For some, running an infinite amount of miles, swimming only God knows how long and never knowing when the end is near would sound insane, but for Fort Leonard Wood Soldier, Sgt. 1st Class Jason Emily, it is the chance of a lifetime.

“Most people do marathons or triathlons or half-marathons,” said Emily. “The guys that created this wanted to get something that pushed you even more. I am doing this to prove to myself that I can finish.”

The Death Race has been held annually since 2005, in Pittsfield, VT, on average only 15% of the competitors finish the event.

“Some of the past events have been to chop wood for four hours,” said Emily. “Last year's theme was religion so they would hike 400 feet up the side of a mountain, give them a Bible verse, send them down the mountain and at the bottom they would have to recite it. If they messed up they had to go back up and do it again.”

This race, unlike some others doesn't just focus on the physical side but also the mental side. During the Death Race, competitors may be asked to chop wood for two hours, carry a 20 pound stump around for hours, lift 10-30 pound rocks for five hours; build a fire, cut a bushel of onions, crawl through mud under barbed wire, or after 20 hours of racing, memorize the names of the first 10 U.S. Presidents or a Bible verse, hike to the top of a mountain and recite them back in order.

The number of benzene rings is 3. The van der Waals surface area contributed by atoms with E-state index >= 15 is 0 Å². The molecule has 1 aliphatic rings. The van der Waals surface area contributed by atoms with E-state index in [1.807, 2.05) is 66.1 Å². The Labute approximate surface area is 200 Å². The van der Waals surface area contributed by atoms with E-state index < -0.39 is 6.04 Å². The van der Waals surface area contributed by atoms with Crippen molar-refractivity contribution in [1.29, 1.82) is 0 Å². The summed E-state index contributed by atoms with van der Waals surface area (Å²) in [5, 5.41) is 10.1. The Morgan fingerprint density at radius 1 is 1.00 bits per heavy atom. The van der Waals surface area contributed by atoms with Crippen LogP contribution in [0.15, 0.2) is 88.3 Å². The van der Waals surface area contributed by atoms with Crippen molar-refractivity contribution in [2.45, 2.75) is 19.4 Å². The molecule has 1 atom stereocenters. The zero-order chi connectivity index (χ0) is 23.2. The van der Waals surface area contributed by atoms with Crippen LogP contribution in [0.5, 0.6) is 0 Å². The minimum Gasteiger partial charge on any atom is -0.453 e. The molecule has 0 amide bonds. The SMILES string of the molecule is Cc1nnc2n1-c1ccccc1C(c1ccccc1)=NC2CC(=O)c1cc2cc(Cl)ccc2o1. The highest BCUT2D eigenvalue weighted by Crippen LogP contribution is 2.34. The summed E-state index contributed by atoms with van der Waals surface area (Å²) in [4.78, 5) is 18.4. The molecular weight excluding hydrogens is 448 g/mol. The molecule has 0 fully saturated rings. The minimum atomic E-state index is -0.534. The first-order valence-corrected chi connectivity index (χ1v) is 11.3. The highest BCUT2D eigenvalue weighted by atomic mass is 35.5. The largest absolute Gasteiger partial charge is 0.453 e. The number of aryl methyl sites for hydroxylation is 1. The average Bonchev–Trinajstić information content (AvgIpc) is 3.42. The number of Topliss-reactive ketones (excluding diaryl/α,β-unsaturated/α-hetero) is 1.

For Emily this will be the first time he has competed in this event but he wont go it alone as his wife, Angela, will alos be competing with him.

“It wil be great to run this race with my wife,” said Emily. “I just want both us to finish and to be healthy when it is over.”

Most endurance races have a detailed map and competitors know what to expect and when it will be over, but the Death race has no maps and the challenges are kept secret. For the average person not knowing what to expect or when it will end is enough to make you want to quit.

“Most of this race is mental,” said Emily. “You just have to keep focus and not let your mind tell you that you are though. The worst part though will be not knowing what is next. I know on the packing list they told us to bring knitting needles so I have no idea what that will be used for.”

The race is laid out through 40 miles of Vermont woods and will include 15 to 20 different challenges. But if you do not know what the challenges are, how do you prepare for them?

“I competed in the Bataan Death March earlier this year and I have been running and swimming,” said Emily. “I have also been going over some knitting techniques just in case I have to knit socks or something.”

Emily not only has to get in shape for this race he also had to write an essay explaining why he wants to be in the race.

“Part of the process to be in this was an essay,” said Emily. “I guess that is part of their way of knowing if you are actually serious about competing.”

Emily will be part of a team that is going to compete with all money that they raise going to the Wounded Warrior Program. The Death Race will take place on June 15 but there is stil time to donate to their team. If anyone would like to donate the website is: